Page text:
Later she would disrupt the ol’ boys club even more. A bill had come to the floor that had to do with state court procedures. My mother scribbled out an amendment to the bill and took it forward to the secretary of the senate. For other reasons the bill was apparently important to the entrenched powers, the men who wanted the bill passed right then. The secretary read the amendment, which struck the word “male” from the text. If you have never been present when our lawmakers are working, you may not grasp how chaotic it sometimes is. Half the time it appears no one is paying any attention. (The other half they are not.)
So, amid the usual confusion, when the secretary called for the vote, the bill passed. It then was moved directly to the House, where, owing to the momentum of the thing, it passed there too. The Ol’ Boys realized they’d been snookered, but to resist would have been embarrassing, and probably futile. There was a chink in the armor, and because of the passage of that bill, women could at last serve on state court juries. It may seem a trifle today, but at the time it was yet another indication that in the homeland of Confederate President Jefferson Finis Davis, a new day was dawning.
With its unending contradictions, life is at best confusing and at worst inexplicable. The U.S. is in the minority of nations today that embraces the death penalty. Since I endeavor to avoid self righteous mobs known as majorities, I like that. But the one troublesome aspect to the death penalty is its stingy application. Our justice system, otherwise known as the employment service for lawyers and clerks, is unfairly inefficient; and as regards the death penalty the unfairness of its lethargic foot-dragging bears not against the guilty, but against society.
If you can pardon the expression, I’m just dying to know why in capital offenses we dally in applying the appropriate punishment when there is no reasonable doubt of a person’s guilt. Death penalty opponents contend that capital punishment is cruel and unreasonable, and the irony is in the fact that those opponents usually come from the political left, where atheism and a general disregard for things divine seem to flourish in abundance.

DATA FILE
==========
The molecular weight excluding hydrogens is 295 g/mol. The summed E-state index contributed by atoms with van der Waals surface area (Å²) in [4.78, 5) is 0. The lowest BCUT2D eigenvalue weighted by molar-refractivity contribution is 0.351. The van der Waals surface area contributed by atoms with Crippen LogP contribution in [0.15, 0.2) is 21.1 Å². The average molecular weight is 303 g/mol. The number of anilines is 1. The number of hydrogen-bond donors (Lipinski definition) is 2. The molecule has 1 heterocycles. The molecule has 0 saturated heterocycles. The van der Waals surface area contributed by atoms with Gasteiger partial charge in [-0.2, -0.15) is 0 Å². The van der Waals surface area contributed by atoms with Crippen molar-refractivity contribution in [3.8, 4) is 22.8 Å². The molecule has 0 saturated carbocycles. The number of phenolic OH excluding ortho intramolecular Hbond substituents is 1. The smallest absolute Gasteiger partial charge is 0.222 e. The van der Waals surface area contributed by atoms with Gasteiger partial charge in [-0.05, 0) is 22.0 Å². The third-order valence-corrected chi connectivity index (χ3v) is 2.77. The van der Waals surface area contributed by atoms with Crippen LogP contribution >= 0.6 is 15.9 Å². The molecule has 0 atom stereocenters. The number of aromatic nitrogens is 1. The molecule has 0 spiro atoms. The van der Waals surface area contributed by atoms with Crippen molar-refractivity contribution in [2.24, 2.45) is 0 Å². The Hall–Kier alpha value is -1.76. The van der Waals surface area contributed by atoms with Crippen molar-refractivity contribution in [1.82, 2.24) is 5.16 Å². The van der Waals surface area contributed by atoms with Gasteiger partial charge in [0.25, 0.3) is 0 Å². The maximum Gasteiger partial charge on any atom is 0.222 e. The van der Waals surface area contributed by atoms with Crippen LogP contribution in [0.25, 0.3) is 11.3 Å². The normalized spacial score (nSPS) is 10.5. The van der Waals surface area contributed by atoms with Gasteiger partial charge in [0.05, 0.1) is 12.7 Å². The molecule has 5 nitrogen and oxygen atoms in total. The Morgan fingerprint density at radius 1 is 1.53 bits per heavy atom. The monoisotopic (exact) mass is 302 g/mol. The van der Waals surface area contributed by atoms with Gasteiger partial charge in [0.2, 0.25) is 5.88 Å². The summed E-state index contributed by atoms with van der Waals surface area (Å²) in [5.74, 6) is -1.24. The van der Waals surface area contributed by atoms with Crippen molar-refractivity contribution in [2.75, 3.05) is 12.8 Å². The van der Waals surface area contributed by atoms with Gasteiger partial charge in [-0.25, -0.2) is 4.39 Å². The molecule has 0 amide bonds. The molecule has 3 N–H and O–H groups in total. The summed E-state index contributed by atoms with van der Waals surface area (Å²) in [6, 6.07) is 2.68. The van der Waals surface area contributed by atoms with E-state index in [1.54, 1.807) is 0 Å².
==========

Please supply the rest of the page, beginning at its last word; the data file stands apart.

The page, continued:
Non-believers think the death penalty immoral. Believers think it righteous. (This is a generalization, but I subscribe to that word’s definition as being “a huge truth, highly disconcerting to sociologists and others who have earned like degrees from correspondence courses, community colleges and equivalent universities.”)
The paradox thrives in the fact that those who oppose the death penalty do not necessarily oppose war and all its much talked about collateral damage. That euphemistic term means, “Oops, we may have destroyed a town full of civilians.”
At present our government has elected to enter into yet another war, this time against the leadership of Libya. Never mind that Libya is a sovereign nation conducting its own affairs. No, the U.S. and its acolytes now think it necessary to get involved in that country’s internal affairs. Citing some abstruse moral code, our leadership tends to play down the fact that Libya has valuable oil reserves. This could lead some to believe in the insincerity of altruism. I’m one of those.
I frankly do not care anything at all about Libya, or what goes on there. If the people in that nation desire a civil war, let them have one. I don’t care. The quarter-billion dollars in cruise missiles the U.S. recently fired into the sand dunes over there is money that might have been better applied in paying down the national debt. As far as I know, we don’t owe Libya a dime.
See how confusing it is? Unlike an electric chair or tablets of cyanide or a syringe or two of poison, cruise missiles are somewhat indiscreet. They blow up, and anyone nearby gets blown up too. Conversely, an electric chair has room for only one. So why do we whimsically risk blowing up people whose only crime is misfortune, while here at home we debate and quibble and appeal and protest over the execution of deranged killers? Our political leadership calls Muammar Qaddafi deranged, and is ready and willing to kill him for it. Yet we allow deranged killers to languish on death row for 20 or more years. Worse, we sentence deranged killers to life imprisonment.